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I'm not even sure Sanders is the candidate to accomplish anything progressive. He's not really a member of the party; he appears to have few allies in Congress, he is a remarkably ineffective and unproductive Senator, and he demonstrates little ability to compromise with his colleagues.

If you want to pass, say, Medicare for All, yelling and riling up the Berniebros isn't gonna get it done because they can't vote in Congress. Republicans aren't going to help any Democratic President do anything good; they're a lost cause right now. I am unconvinced that Sanders could even get DEMOCRATS to do anything.
Yeah, that's pretty much my take as well. If he's nominated, I'll vote for him to get Trump out, but he won't get shit done, and the 2022 midterm would be a GOP landslide.

Of course, that's likely true of Biden and Klobuchar (what, she hasn't dropped out yet?) as well, because Mitch McConnell. But they'd likely get more done with the powers that the President has to act independently of Congress. Which SCOTUS seems to have expanded a bit under Trump.
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Old 02-23-2020, 10:37 AM
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From the article this strikes me as a feasible idea:
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First in Wisconsin, the PAC I advised recruited basically every major Wisconsin Republican political figure to come out either against Trump, or for Cruz. In addition we leveraged the powerful Wisconsin conservative media—including one radio host you may have heard of—to talk to their audience about Trump’s flaws both on conservative orthodoxy and electability. And we put millions of dollars into a TV/radio/digital/mail/phones all-out assault on Trump on every issue imaginable.
South Carolina is obviously a crucial state and if the party can mobilize behind Biden in this manner that could push him over the top and give him momentum for Super Tuesday.

Last edited by Lantern; 02-23-2020 at 10:37 AM.
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Old 02-23-2020, 10:53 AM
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Sanders simply isn't odious enough to justify Obama coming out to slam him, so the most we could expect is a polite endorsement of another candidate.

And the author of that article sounds like a well paid consultant but he ignores the winner-take-all aspect of Republican primaries making lessons from Trump's win difficult to apply to Dem 2020.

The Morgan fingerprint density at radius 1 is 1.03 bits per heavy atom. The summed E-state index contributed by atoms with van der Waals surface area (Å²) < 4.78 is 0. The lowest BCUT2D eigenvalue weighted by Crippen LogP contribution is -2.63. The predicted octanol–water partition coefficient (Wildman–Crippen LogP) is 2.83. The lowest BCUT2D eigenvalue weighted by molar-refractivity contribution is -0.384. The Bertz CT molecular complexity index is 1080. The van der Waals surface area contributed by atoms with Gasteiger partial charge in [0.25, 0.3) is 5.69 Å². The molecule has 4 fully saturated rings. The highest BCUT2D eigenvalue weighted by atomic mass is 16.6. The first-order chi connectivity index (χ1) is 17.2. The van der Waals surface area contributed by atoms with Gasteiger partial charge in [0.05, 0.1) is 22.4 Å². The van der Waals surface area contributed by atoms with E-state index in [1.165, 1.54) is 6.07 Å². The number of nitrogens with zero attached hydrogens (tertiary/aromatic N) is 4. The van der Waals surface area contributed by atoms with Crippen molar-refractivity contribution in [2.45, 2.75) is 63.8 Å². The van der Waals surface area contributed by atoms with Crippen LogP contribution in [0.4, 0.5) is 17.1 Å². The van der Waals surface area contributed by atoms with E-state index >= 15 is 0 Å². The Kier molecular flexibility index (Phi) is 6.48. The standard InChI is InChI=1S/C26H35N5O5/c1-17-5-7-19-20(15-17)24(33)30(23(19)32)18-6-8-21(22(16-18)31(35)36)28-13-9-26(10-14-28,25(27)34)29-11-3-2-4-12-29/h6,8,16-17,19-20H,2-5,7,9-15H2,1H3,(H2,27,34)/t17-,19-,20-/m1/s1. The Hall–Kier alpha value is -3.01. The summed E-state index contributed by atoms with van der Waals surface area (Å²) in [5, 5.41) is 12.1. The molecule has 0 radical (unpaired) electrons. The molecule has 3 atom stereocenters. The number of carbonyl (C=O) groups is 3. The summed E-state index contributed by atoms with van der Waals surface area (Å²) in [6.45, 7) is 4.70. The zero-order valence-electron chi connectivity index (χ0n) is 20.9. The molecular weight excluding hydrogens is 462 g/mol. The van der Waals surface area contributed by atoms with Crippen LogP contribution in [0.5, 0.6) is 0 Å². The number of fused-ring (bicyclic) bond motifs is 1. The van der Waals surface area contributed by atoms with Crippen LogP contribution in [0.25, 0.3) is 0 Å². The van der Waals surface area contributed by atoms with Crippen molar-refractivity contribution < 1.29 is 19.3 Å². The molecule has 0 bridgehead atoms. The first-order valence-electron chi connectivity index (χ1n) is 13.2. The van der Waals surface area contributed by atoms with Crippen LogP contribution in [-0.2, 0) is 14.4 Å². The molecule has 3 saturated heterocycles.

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Old 02-23-2020, 11:09 AM
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There’s no doubt Obama keeps his mouth shut publicly, but he can do some behind the scenes work. Would Klobuchar like an Obama appearance in MN? How about Obama’s name on a fundraising email?

It’s much harder with the damn Billionaires. But, if there’s some really ugly dirt out there, I’d be threatening to see that it gets leaked.

And it’s time to get all the ugly Bernie shit out NOW!!!
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  #33  
Old 02-23-2020, 11:17 AM
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And it’s time to get all the ugly Bernie shit out NOW!!!
Weirdly, I agree with you on this Sanders matter. I'd like Biden to lead the charge, because he'd be a good sacrifice; bad blood between Biden and Sanders won't mean nothin.

There's definitely some stuff in Sanders's past that none of us can predict how it'll affect the general. If it starts getting discussed now, we'll be able to make a better prediction.

I'd love for Biden to come both guns blazing at Sanders, with that weird sex article from the eighties and the Sandanista connection and the Moscow connection. They're all pretty cheap shots, but bring them on, let's see how Sanders navigates it.
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Old 02-23-2020, 06:36 PM
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There's definitely some stuff in Sanders's past that none of us can predict how it'll affect the general. If it starts getting discussed now, we'll be able to make a better prediction.
Nah; this doesn't matter. It'll be "fake news. More lies from Trump. Just Russian propaganda. Fox news always repeats Trump's lies. The CIA/FBI/NSA said so? Why should I trust them; didn't you say they made up stuff about Trump and Russia?"

Nothing in Bernie Sanders supposed past will matter to anyone who isn't already dead-set against him.

The reason Bernie will get the nod isn't just because Bernie, but because so many people are ready for the Democratic Party to change from the ineffective milquetoast bullshit that it is.

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  #35  
Old 02-25-2020, 03:34 PM
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Nothing in Bernie Sanders supposed past will matter to anyone who isn't already dead-set against him.
And you know this how, exactly? Are you privy to aspects about Bernie’s past that no one else is?
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Old 02-23-2020, 08:56 PM
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There’s no doubt Obama keeps his mouth shut publicly, but he can do some behind the scenes work. Would Klobuchar like an Obama appearance in MN? How about Obama’s name on a fundraising email?

It’s much harder with the damn Billionaires. But, if there’s some really ugly dirt out there, I’d be threatening to see that it gets leaked.

And it’s time to get all the ugly Bernie shit out NOW!!!